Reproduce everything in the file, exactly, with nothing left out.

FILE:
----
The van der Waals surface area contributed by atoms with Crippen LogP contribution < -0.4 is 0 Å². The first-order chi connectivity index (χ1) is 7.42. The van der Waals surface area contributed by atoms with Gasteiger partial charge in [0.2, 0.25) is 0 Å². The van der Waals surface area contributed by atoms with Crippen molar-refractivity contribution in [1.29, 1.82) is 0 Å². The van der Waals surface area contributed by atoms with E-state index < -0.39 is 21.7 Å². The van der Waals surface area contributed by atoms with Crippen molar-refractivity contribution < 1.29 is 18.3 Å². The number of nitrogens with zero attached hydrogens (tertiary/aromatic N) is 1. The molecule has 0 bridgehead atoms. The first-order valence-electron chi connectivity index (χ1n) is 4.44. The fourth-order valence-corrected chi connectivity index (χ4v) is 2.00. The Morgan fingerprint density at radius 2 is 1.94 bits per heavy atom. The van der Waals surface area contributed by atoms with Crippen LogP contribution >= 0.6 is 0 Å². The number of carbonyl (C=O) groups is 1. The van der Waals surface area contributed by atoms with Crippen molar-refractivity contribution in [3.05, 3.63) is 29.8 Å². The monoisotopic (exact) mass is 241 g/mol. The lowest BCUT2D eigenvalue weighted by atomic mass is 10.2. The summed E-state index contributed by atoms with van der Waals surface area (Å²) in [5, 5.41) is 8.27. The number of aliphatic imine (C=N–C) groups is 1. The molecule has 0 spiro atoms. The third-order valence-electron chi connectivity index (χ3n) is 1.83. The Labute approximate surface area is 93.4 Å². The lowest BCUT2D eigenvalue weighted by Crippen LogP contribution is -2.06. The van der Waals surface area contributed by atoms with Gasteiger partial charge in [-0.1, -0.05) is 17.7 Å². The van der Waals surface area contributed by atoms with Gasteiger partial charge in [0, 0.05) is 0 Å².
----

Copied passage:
The van der Waals surface area contributed by atoms with Crippen LogP contribution < -0.4 is 0 Å². The first-order chi connectivity index (χ1) is 7.42. The van der Waals surface area contributed by atoms with Gasteiger partial charge in [0.2, 0.25) is 0 Å². The van der Waals surface area contributed by atoms with Crippen molar-refractivity contribution in [1.29, 1.82) is 0 Å². The van der Waals surface area contributed by atoms with E-state index < -0.39 is 21.7 Å². The van der Waals surface area contributed by atoms with Crippen molar-refractivity contribution < 1.29 is 18.3 Å². The number of nitrogens with zero attached hydrogens (tertiary/aromatic N) is 1. The molecule has 0 bridgehead atoms. The first-order valence-electron chi connectivity index (χ1n) is 4.44. The fourth-order valence-corrected chi connectivity index (χ4v) is 2.00. The Morgan fingerprint density at radius 2 is 1.94 bits per heavy atom. The van der Waals surface area contributed by atoms with Crippen LogP contribution >= 0.6 is 0 Å². The number of carbonyl (C=O) groups is 1. The van der Waals surface area contributed by atoms with Crippen molar-refractivity contribution in [3.05, 3.63) is 29.8 Å². The monoisotopic (exact) mass is 241 g/mol. The lowest BCUT2D eigenvalue weighted by atomic mass is 10.2. The summed E-state index contributed by atoms with van der Waals surface area (Å²) in [5, 5.41) is 8.27. The number of aliphatic imine (C=N–C) groups is 1. The molecule has 0 spiro atoms. The third-order valence-electron chi connectivity index (χ3n) is 1.83. The Labute approximate surface area is 93.4 Å². The lowest BCUT2D eigenvalue weighted by Crippen LogP contribution is -2.06. The van der Waals surface area contributed by atoms with Gasteiger partial charge in [-0.1, -0.05) is 17.7 Å². The van der Waals surface area contributed by atoms with Gasteiger partial charge in [0, 0.05) is 0 Å².